Basic Tools and Techniques
Most of the recipes in this book call for you to simply frost the cake. But if you really want to show off your creation, knowing how to decorate your cake will come in handy. First, there are a few necessary tools you'll want to keep around your kitchen.
To create designs or write words on your cake, you can buy decorating bags made of vinyl or even disposable plastic bags for more convenience. Spoon your frosting into the bag, filling it about halfway. Twist the top of the bag to seal and then squeeze firmly to move the frosting out through the decorating tip and onto your cake. It will take a bit of practice to become comfortable with the technique. A great way to practice using the different tips is to make designs on a sheet of waxed paper.
Some of the tools that you may want to collect are:
Couplers — allow you to change decorating tips quickly and easily
Fine writing tips — great for outlining parts of the cake, making scrolls and small dots, and writing
Star tips — make nice mounds to put dragees on and create shells and other decorative effects
Larger writing tips — great for polka dots and filling in larger areas with color
Paintbrushes — can be used for applying egg yolk paint or corn syrup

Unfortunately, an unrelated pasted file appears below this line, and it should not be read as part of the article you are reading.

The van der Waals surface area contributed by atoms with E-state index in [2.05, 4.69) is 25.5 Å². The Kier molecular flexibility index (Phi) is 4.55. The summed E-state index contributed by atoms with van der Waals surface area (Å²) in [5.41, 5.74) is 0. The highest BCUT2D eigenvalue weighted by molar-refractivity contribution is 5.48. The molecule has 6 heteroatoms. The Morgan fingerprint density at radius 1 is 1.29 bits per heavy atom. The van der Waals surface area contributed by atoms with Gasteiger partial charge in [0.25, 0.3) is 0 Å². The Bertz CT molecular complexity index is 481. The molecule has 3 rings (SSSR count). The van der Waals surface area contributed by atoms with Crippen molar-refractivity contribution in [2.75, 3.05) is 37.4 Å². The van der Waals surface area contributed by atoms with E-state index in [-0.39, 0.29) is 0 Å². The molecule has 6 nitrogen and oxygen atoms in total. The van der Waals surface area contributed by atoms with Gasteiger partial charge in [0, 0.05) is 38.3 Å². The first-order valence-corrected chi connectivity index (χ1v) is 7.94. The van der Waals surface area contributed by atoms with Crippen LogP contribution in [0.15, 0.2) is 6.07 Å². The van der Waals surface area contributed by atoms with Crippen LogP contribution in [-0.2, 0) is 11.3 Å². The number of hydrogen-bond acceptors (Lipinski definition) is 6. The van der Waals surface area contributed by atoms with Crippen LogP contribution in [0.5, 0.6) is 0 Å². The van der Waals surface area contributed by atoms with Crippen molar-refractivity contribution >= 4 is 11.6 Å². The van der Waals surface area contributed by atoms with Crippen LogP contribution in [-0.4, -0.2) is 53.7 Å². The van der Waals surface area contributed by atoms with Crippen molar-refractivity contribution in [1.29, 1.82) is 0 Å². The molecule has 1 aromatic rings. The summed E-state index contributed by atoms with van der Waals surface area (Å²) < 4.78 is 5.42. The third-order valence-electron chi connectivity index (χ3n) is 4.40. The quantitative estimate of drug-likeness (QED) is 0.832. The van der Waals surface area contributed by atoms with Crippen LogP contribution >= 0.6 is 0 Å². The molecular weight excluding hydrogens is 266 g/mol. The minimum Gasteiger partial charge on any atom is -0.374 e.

Toothpicks — can be used to move color or create a chevron effect when you drag them through stripes of thin frosting
Special tools that allow you to make intricate sculptures with marzipan and fondant are fun to learn to use and will help you make spectacular decorated desserts.
Once the cake is decorated, set it aside to allow the frosting to harden before storing; this will keep the designs from smearing. A final garnish may be created by using products like luster dust or edible glitter to enhance the decorated cookie. Some people even use edible gold leaf for very special decorated cookies.
Edible gold and silver have been used for years all over the world. It is available in the United States, but the Food and Drug Administration (FDA) says that it has not been approved for human consumption. Edible gold and silver has been in use since before there was an FDA, so it was never submitted for premarket approval.